Tornado Safety Procedures


Public Information Statement 
National Weather Service Tallahassee FL 
800 AM EDT Fri Mar 16 2012 

...Tornado Safety Procedures...

DIFFERENCES BETWEEN WATCHES AND WARNINGS

	WATCH:   time to pay attention to the weather

 	WARNING: time to take action

  * A Tornado Watch means conditions are favorable for tornadoes.
    When under a watch, prepare yourself and others for possible
    tornadoes - considering possible sheltering options if a Tornado
    Warning is issued.

  * A Tornado Warning means to take immediate precautions. A tornado
    has been reported, or detected by meteorologists. When a warning
    is issued, ACT QUICKLY - seconds save lives!


SAFETY PROCEDURES FOR TORNADOES

Remember: Get In, Get Down, Cover Up.

  * If a warning is issued for your location, and before the arrival
    of a tornado, get inside a sturdy structure, putting as many
    walls between you and the tornado as possible.

  * Get underground if you can. Otherwise, the safest place to be
    will be a small, windowless interior room or hallway on the
    lowest level of a sturdy building.

  * Those outdoors or in vulnerable locations like a mobile home
    should attempt to seek shelter in a nearby sturdy structure.
    Mobile homes can be seriously damaged by ALL tornadoes, even
    those perceived to be weak or small.

  * If you cannot quickly walk to a sturdy shelter, immediately
    get in a vehicle, buckle your seat belt and try to get to the
    nearest sturdy structure.

  * If you can see the tornado making a close approach, or flying
    debris occurs while you are driving, you have the following
    options as a LAST RESORT:

        1. Stay in your vehicle with the seat belt on. Put your
           head down below the windows, covering with your hands
           and a blanket if possible.

        2. If you can safely get noticeably lower than the level
           of the roadway, exit your car, and lie in that area, 
           covering your head with your hands.

   -- Your choice should be driven by your SPECIFIC CIRCUMSTANCES

  * If swimming or on a boat, get out of the water and return to
    land as quickly as possible. Once on land, follow the safety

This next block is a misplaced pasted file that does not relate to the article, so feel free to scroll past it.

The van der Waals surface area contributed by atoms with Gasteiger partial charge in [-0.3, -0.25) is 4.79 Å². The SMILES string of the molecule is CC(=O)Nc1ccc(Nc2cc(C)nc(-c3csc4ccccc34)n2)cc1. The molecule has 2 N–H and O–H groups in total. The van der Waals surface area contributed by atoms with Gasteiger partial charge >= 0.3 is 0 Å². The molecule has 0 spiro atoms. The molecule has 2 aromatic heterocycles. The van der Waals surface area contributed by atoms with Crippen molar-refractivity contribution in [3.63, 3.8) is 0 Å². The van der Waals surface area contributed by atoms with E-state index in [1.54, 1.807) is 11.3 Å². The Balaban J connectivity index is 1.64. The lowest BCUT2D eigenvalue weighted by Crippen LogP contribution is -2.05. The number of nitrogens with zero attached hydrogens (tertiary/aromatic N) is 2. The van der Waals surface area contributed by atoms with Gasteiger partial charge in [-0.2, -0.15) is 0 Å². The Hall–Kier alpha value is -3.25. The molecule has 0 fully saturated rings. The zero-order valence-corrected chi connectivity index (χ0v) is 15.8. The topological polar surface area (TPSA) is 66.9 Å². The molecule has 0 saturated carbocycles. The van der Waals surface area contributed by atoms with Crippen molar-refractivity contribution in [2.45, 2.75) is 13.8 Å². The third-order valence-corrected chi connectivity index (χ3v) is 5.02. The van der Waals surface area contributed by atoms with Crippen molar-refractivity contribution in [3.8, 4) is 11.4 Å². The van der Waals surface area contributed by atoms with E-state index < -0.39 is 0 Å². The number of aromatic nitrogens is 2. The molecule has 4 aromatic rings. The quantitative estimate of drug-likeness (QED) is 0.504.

procedures listed above. If out over the water, stear clear.


PROPER SAFETY RESPONSES TO COMMON TORNADO MYTHS

  * Do NOT open doors or windows. This action will waste precious
    seconds that could be used to find proper shelter. Opening
    windows or doors will allow the tornado winds to more easily
    penetrate your home and cause damage.

  * Do NOT shelter under a highway overpass. The area under an
    overpass is very dangerous in a tornado. Sheltering there will
    make you a stationary target in an open area. The confined
    space under the overpass will accelerate winds and debris.

  * Geographical features such as lakes, rivers, and mountains, as
    well as urban areas do NOT protect a location from tornadoes.
    Tornadoes have been recorded in a wide variety of locations.

  * Tornadoes have been recorded at all times of the year and at
    all times of the day and night in the Gulf Coast and Southeast
    region. 


FORMING A PREPAREDNESS PLAN IN ADVANCE

  * It's advisable to have a plan of action in your business,
    school, or household prior to the threat of tornadoes ever
    arriving. Everyone should be aware of the plan and how it is
    implemented.

  * Consult the latest forecast information and know the risk for
    the area in which you live or visit.

      -- Check our Hazardous Weather Outlook, updated daily, at:

         http://www.srh.noaa.gov/productview.php?pil=TAEHWOTAE

  * Timing is important. If the forecast says that the threat of
    tornadoes will be highest at a certain time of day, think
    about where you will be at that time and what you will be
    doing. This can help you prepare in advance.

  * If there is a threat of tornadoes on a given day, try to plan
    to be around a sturdy structure or have a shelter available as
    an option. Those who are outdoors or are in mobile homes are
    most at-risk from tornadoes.

The latest forecast information can be found on our website at:

    http://www.srh.noaa.gov/tae           -OR-
    http://weather.gov/tallahassee

Additional resources can be found at the following websites:

    http://www.nws.noaa.gov/safety.php
    http://www.nws.noaa.gov/os/brochures.shtml

$$



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